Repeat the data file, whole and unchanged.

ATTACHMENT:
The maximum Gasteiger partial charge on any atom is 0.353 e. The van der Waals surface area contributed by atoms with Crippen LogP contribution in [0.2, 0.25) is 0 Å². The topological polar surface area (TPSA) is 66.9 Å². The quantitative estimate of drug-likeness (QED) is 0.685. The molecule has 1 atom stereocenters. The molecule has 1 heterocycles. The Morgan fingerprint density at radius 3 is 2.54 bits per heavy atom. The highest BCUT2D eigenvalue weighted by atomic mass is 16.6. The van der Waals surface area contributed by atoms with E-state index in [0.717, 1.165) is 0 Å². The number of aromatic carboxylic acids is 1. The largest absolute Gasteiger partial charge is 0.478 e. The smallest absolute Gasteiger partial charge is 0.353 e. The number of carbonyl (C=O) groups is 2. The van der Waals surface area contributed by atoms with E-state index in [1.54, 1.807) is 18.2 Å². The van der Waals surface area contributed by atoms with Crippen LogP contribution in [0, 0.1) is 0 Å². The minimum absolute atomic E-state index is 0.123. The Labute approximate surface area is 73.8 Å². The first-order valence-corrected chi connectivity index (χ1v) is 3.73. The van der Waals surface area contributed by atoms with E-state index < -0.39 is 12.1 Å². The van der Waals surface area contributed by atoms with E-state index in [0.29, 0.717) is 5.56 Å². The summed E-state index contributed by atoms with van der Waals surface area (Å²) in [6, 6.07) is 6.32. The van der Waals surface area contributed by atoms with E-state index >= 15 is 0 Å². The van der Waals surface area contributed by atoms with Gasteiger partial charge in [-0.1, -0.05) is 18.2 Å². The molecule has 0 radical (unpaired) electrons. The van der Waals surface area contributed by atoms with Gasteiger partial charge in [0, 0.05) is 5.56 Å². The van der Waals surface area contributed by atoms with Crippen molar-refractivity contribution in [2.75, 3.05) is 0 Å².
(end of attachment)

The maximum Gasteiger partial charge on any atom is 0.353 e. The van der Waals surface area contributed by atoms with Crippen LogP contribution in [0.2, 0.25) is 0 Å². The topological polar surface area (TPSA) is 66.9 Å². The quantitative estimate of drug-likeness (QED) is 0.685. The molecule has 1 atom stereocenters. The molecule has 1 heterocycles. The Morgan fingerprint density at radius 3 is 2.54 bits per heavy atom. The highest BCUT2D eigenvalue weighted by atomic mass is 16.6. The van der Waals surface area contributed by atoms with E-state index in [0.717, 1.165) is 0 Å². The number of aromatic carboxylic acids is 1. The largest absolute Gasteiger partial charge is 0.478 e. The smallest absolute Gasteiger partial charge is 0.353 e. The number of carbonyl (C=O) groups is 2. The van der Waals surface area contributed by atoms with E-state index in [1.54, 1.807) is 18.2 Å². The van der Waals surface area contributed by atoms with Crippen LogP contribution in [0, 0.1) is 0 Å². The minimum absolute atomic E-state index is 0.123. The Labute approximate surface area is 73.8 Å². The first-order valence-corrected chi connectivity index (χ1v) is 3.73. The van der Waals surface area contributed by atoms with E-state index < -0.39 is 12.1 Å². The van der Waals surface area contributed by atoms with E-state index in [0.29, 0.717) is 5.56 Å². The summed E-state index contributed by atoms with van der Waals surface area (Å²) in [6, 6.07) is 6.32. The van der Waals surface area contributed by atoms with E-state index >= 15 is 0 Å². The van der Waals surface area contributed by atoms with Gasteiger partial charge in [-0.1, -0.05) is 18.2 Å². The molecule has 0 radical (unpaired) electrons. The van der Waals surface area contributed by atoms with Gasteiger partial charge in [0, 0.05) is 5.56 Å². The van der Waals surface area contributed by atoms with Crippen molar-refractivity contribution in [2.75, 3.05) is 0 Å².